The Future Could Bring Nano-Chips Placed in the Body that Monitor Your Health (and Possibly Other Things?)
Technology Articles 10/9/13
By: Sarah Wilson
Health is a topic of conversation in America that will get many people's ear perking up, as we live in a society that is ultra-conscious of our appearance, longevity, and overall physical wellbeing. We spend our hard-earned money on the latest anti-aging trends and undergo procedures to add years to our lives. Rarely questioning the possible side effects or repercussions, we generally accept the latest advancements in technology without questioning just how far it can go. The latest scientific achievement of concern? A nano-chip that can monitor your cells, and aid in determining just how healthy you are.
Every year, scientists come closer and closer to making the creative inventions seen in science fiction films more of a reality. What is initially made to produce good things in the world, make positive changes, or simply ease everyday life, can just as quickly take a turn for the worst. Not many people stop to think of the effects of what happens when such advanced technology gets in the wrong hands. For every ingenious do-gooder, there is always someone with questionable motives lurking in the shadows.
So, when researchers at the New Jersey Institute of Technology (NJIT) made the recent announcement that they have successfully created a nano-chip that could make a huge impact on how we learn about our illnesses and monitor our health, try taking a step back from the concept, and evaluate what this really means. Basically, our private lives and actions are constantly being monitored in numerous known and unseen ways, and now, our health status and the inner-workings of our body could now become an open book.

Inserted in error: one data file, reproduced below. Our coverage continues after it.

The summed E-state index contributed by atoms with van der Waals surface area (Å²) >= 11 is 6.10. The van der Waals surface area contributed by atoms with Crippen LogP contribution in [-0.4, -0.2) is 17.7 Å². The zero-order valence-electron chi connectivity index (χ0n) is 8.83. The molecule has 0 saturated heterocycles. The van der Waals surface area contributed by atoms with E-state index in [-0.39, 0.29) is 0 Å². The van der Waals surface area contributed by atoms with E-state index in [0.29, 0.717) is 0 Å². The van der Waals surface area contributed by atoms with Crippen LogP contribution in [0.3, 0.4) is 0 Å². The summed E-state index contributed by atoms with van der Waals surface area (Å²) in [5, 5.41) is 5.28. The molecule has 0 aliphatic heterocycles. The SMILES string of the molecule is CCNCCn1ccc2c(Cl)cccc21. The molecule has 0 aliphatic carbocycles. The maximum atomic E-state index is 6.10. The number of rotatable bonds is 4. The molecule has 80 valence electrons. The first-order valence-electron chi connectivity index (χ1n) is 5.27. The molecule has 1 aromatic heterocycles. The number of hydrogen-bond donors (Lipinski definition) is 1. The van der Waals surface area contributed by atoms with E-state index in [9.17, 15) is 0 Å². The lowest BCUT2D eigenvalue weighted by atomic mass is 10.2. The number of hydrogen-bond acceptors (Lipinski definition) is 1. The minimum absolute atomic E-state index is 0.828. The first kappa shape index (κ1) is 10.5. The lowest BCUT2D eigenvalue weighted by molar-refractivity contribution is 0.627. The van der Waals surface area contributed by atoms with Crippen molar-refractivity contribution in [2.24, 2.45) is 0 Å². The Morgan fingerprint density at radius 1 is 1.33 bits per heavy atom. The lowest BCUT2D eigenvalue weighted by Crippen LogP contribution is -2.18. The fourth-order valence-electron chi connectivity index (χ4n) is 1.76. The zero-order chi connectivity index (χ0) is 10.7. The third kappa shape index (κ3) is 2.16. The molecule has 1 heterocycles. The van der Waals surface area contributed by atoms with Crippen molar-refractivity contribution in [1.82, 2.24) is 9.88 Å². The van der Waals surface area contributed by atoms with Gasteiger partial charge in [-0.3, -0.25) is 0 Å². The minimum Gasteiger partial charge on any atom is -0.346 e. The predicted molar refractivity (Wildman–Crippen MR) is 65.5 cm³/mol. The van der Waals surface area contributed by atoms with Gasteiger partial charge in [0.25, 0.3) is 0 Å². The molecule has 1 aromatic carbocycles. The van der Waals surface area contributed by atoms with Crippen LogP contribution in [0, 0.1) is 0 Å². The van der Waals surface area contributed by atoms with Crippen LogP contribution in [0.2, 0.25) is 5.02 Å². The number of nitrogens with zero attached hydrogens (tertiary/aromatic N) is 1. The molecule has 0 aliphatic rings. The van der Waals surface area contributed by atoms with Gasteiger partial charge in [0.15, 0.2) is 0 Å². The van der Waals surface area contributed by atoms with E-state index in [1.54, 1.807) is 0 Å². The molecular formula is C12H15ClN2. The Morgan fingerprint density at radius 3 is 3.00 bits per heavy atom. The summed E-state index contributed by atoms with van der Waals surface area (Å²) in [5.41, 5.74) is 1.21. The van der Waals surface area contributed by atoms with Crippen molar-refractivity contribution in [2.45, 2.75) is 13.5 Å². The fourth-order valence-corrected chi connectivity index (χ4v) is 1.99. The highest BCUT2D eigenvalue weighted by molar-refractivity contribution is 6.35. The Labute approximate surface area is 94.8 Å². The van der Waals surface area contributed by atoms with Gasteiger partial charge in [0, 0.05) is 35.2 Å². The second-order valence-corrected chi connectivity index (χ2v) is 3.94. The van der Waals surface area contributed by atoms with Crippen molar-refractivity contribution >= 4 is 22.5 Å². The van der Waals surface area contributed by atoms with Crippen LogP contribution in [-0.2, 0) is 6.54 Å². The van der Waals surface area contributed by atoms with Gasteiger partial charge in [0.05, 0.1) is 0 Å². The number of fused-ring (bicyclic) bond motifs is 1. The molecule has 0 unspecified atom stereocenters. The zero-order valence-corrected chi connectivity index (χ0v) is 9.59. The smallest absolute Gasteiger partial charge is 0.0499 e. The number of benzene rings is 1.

A couple of professors and their team have designed a device that makes it possible for medical personnel to measure the electrical status of a cell on a micron scale. They've figured out how to use a carbon nanotube-based chip to evaluate the electrical charge that the cell gives off, which undergoes a change when a cell becomes sick.
Scientists believe they have discovered a way to create a 'lab on a chip' for the inside of the body that could keep an eye out for the presence of foreign cells associated with bacteria and viruses. One of the professors working on the project feels that the sensors could be created to report and transmit information on a patient (such as whether or not they have a disease) to a wristwatch. A scenario given to illustrate the possibilities of such technology is a patient waking up in the morning showing a specific symptom. Instead of the patient making a trip to the doctor's office, a physician can tap into the watch instead, and give directions according to the information they retrieve.
Another professor working on the project stated that a powerful tool, such as the health-monitoring wristwatch, is still years away from seeing the light of day. However, he did state that they are not the only people doing this kind of work, so who knows what other scientists and companies are trying to achieve.
What does this kind of technology mean for the future of healthcare?
How invasive can such a body-chip get? How do we know that it won't contain other features, such as being able to transmit the whereabouts of a person, or emit electrical charges that can interact with the cells in the body? What if an epidemic breaks out, and the government uses the technology to track (and possibly deal with) the infected?
These are just some of the things to think about as this type of health technology becomes increasingly advanced. Also, let's consider for a minute that the higher ups in charge of marketing and controlling such technology had a less-than-honorable agenda, and wanted to use the nano-chip to do more harm than good…possibly progress plans for a New World Order that could affect entire populations or aim to control specific groups of people.
It's really not a far-fetched concern to have.